olympicsHave you ever watched the Special Olympics? To see the physical and mental strength of people with disabilities as they perform is utterly amazing. Five million participants worldwide compete in every kind of sport, training with total focus and determination. It’s a daily reminder to me not to complain. The human spirit can and does achieve optimum growth and power. The human body will respond magnificently to the positive power of the mind. But it’s up to us to go that extra mile.

How many people do you know who have recovered from cancer or other serious illnesses? So many have undergone multiple surgeries, painful treatments, and yet keep on smiling, determined to fight, and win the battle. They refuse to give up and somehow manage to support their families with sheer optimism. There is always a possibility that this illness may return, but they celebrate every year of good health, happy to be told they are out of the ‘red zone’.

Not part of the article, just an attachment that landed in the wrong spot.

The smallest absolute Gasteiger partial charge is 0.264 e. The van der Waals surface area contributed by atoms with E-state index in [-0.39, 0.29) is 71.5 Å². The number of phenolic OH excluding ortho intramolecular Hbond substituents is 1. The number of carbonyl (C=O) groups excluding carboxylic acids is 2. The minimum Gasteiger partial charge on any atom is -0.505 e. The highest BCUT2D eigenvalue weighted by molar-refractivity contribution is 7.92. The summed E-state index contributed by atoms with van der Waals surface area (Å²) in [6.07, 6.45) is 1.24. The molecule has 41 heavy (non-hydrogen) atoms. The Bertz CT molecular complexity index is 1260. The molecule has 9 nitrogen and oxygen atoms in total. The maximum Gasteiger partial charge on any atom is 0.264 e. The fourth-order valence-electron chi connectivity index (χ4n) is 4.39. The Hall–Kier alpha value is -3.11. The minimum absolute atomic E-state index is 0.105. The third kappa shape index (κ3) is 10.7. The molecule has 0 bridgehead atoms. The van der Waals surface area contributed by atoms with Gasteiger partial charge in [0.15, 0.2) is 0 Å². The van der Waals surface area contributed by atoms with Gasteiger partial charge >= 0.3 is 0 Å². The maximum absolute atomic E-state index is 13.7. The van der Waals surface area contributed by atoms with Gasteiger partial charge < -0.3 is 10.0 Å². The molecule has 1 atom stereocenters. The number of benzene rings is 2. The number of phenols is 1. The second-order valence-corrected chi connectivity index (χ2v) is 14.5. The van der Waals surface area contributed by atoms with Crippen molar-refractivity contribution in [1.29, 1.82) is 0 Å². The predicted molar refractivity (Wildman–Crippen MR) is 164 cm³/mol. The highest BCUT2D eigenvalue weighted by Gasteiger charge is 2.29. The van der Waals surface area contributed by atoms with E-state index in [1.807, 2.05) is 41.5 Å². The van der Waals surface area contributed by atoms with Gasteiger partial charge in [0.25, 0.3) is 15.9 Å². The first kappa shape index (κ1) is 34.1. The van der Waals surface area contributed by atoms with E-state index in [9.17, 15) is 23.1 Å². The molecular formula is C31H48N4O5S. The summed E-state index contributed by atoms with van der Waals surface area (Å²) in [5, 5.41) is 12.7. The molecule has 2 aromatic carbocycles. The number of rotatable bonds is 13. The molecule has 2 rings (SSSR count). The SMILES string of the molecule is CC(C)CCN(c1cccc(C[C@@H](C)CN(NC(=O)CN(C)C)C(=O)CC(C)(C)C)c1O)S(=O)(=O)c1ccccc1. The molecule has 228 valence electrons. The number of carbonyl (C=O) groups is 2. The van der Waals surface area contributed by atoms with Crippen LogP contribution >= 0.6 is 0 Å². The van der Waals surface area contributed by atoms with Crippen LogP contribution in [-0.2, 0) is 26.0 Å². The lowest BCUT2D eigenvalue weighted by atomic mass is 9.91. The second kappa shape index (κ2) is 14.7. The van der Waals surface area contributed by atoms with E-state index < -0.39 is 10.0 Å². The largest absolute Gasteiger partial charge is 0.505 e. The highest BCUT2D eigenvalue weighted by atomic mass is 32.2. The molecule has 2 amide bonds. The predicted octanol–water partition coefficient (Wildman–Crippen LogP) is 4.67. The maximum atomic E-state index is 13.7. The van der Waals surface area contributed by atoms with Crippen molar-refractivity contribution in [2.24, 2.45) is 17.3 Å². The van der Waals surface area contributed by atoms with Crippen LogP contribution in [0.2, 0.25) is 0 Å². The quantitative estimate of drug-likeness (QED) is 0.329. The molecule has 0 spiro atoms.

How many people have you met and not known the torture and abuse, physical and mental, they are experiencing daily? Clothing covers the bruises. A smile covers the pain, but their eyes cannot lie. Tied by fear and low self-esteem, threats, poverty: they struggle on until a cathartic moment forces them to seek help.

They too are champions, surviving, often protecting their children, their loved ones. Gaining that first foothold on the road to freedom and accepting the helping hands reaching out to them. Let us always be aware and acknowledge life’s traumas. Do not turn away. Today might be your opportunity to help someone. To feed the poor of spirit, mind, and body.